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Re: <nettime> brief note
Michael Benson on 14 Mar 2001 21:00:18 -0000


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Re: <nettime> brief note


Alan:

For me this is a puzzling post. I'm not so up on deep-dish theory terms like
'terminal identity' and neo-alterioritizations like 'alterity' -- must've
missed that day at school -- but don't see Alphaville space as either inert
or, if I read you right, modern (i.e, at the modern end of your rhetorical
construct ending with Blade Runner as an example of po-mo). The texture of
the relatively unmodified 60's Paris that is Alphaville buzzes with
flickering signs and lights: it's the opposite of inert. In fact, it's so
animated that even the folding theater seats rise up and act as mass
execution tools. Godard's alchemical power is such that a standard-issue
recording studio isolation booth becomes the Alphaville uber-mind's
interrogation chamber, simply by virtue of his having some anonymous best
boy swivel and pivot the mikes from just outside the camera frame. Further,
I would say it's the first, or one of the first, example of post-modernism
in narrative film. (Compound constructions like "Figaro-Pravda" and "Natasha
Von Braun", executed secret agents called Dick Tracy, etc. Plus the film is
seemingly distilled from a kind of witch's brew of Orwell, Bond, film
noir, cartoons, Huxley, etc. Compare this to Truffaut's failed stab at
sci-fi -- Farenheit 451, which was indeed inert, and palpably behind the
incipient p.m. curve -- and the extent of Godard's proto-postmodernism
becomes clear.)

I would even say that Blade Runner, with its super-slick seamless production
values, is less a post- and more an end-product of modernity, despite being
made more than ten years later. It's Ridley Scott does Metropolis (Ok, not
exactly an original comparison; and don't get me wrong, I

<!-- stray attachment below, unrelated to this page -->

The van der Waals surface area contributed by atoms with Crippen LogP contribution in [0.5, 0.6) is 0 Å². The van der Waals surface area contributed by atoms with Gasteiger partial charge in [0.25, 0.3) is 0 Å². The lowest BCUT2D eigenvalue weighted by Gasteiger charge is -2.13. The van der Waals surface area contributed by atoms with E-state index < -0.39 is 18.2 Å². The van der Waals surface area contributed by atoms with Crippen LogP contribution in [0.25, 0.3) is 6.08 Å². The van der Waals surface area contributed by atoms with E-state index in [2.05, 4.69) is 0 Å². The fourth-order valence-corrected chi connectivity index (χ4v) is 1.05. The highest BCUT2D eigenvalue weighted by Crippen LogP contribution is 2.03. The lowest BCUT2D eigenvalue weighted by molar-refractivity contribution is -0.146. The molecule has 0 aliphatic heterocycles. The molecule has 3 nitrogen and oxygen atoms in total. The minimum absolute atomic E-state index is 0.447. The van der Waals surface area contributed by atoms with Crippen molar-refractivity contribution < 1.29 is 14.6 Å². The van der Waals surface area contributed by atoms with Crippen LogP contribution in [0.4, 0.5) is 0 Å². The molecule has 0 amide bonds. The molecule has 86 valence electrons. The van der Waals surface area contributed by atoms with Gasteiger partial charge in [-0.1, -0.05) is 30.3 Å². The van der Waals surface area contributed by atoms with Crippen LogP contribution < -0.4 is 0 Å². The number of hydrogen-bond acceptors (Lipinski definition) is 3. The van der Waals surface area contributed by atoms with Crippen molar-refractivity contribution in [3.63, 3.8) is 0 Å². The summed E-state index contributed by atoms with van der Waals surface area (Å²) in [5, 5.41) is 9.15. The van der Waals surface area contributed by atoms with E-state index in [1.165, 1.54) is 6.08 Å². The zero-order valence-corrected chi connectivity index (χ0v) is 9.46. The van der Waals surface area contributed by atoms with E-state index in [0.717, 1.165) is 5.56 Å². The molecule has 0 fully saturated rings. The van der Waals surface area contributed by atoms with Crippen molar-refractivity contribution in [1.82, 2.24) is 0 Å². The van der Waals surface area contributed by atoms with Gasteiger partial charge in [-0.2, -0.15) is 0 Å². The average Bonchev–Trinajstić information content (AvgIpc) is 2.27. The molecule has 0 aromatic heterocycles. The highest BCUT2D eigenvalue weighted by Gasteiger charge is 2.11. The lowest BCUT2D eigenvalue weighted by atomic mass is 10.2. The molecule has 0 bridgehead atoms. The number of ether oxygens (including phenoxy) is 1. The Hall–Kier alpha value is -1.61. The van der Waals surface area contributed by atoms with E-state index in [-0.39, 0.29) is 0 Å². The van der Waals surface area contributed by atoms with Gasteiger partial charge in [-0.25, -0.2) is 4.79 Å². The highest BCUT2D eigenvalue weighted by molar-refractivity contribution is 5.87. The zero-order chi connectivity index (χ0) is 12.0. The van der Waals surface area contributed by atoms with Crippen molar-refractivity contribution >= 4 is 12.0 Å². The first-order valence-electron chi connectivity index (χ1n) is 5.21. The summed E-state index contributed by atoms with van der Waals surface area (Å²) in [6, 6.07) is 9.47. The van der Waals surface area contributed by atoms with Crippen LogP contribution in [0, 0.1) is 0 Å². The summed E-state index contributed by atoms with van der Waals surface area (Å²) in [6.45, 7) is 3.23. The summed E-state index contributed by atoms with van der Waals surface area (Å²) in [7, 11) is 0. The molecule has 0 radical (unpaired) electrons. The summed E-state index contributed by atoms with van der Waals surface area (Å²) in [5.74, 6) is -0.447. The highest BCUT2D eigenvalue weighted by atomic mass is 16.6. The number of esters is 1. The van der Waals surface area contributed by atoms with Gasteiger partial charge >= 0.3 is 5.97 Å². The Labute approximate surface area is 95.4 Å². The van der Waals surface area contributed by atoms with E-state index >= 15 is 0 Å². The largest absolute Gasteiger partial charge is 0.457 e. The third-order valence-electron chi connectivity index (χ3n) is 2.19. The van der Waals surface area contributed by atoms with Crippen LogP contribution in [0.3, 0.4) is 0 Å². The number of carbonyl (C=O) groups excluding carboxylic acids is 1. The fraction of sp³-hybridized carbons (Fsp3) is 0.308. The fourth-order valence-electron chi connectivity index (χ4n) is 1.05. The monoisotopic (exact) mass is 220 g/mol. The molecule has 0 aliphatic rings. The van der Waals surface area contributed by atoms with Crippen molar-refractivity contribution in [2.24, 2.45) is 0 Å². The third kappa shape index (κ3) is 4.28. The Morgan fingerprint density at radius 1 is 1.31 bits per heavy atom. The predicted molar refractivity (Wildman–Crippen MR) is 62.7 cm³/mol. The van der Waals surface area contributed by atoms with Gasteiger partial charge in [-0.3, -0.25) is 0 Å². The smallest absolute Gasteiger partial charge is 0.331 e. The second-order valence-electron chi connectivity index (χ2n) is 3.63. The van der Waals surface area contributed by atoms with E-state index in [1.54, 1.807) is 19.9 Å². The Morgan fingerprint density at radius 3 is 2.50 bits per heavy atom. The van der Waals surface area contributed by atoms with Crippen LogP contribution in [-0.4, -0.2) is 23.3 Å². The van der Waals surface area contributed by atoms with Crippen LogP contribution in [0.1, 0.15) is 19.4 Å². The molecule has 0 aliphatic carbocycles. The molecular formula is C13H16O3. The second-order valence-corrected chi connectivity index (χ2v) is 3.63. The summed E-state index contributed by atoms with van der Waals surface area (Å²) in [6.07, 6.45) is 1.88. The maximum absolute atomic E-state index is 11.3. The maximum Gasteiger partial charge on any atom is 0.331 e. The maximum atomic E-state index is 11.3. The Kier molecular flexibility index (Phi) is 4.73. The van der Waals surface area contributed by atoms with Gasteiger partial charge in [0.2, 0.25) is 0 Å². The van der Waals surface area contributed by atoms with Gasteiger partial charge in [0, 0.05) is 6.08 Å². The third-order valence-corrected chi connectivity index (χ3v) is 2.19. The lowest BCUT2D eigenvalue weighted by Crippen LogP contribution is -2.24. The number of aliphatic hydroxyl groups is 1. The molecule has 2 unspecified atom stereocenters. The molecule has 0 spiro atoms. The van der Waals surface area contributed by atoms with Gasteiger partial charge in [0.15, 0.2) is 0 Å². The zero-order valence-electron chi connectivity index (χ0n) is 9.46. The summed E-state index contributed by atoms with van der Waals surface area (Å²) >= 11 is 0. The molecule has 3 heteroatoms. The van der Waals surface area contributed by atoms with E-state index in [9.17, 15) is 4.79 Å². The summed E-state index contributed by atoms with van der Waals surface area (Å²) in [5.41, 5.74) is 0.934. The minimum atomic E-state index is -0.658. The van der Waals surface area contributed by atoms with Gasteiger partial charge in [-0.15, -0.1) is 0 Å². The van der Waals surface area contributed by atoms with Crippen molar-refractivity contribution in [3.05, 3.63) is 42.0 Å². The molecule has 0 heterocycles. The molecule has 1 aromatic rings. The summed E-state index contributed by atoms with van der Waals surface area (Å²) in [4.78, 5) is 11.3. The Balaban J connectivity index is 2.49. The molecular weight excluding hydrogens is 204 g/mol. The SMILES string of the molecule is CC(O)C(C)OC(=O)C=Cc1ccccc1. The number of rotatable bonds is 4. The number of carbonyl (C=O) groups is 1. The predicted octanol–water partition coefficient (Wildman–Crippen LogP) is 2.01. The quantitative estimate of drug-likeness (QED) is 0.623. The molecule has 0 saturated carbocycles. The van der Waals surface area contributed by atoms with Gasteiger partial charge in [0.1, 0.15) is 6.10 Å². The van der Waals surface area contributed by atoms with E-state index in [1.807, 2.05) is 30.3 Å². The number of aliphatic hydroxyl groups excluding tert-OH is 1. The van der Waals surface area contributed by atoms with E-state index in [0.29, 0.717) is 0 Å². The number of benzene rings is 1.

love the film). I get you, provisionally, on the issue of identities, both
'familiar' and 'absorbed', but don't see that as any more inherently
postmodern than, say, the Fool in King Lear. Or Lear himself. Or, you know,
Pozzo, in Waiting for Godot, frenetically down-loaded and regurgitating a
kind of distilled 'meaningless' mediated blather.

Finally, as is made more clear in the so-called director's cut, Deckert's
identity as a human is undercut to the point where he could well be a
replicant himself -- more than enough confirmation that (what I take to be)
your point is right, that the dangerous 'humans' pursuing their only
marginally more dangerous creations are just as created in the hall of
fractured mirrors of our constructed universe. To quote the little
chess-playing Tyrell Corp. slave, "These are my friends -- I made them."
(Followed, in one of those rhetorical-plus-visual mirrorings salted
throughout the film, in short order by the female replicant calling the
Tyrellite drone "our best and only friend" -- another example being the
Alpha replicant responding to the Japanese eye-maker by saying "I wish you
could have seen what _I_ have seen, through your eyes.") But is this
postmodernism? Was HAL-9000 postmodern? (Speaking of "terminal identity.")

But probably I missed your drift entirely. Oh well -- back to picking up
trash
in the park.

Cheers,
Michael Benson

-----Original Message-----
From: Alan Sondheim <sondheim {AT} panix.com>
To: nettime-l {AT} bbs.thing.net <nettime-l {AT} bbs.thing.net>
Date: Tuesday, March 13, 2001 10:46 PM
Subject: <nettime> brief note


>-
>
>
>brief note
>
>in alphaville, it is the inertness of contemporary space. in blade runner,
 <...>

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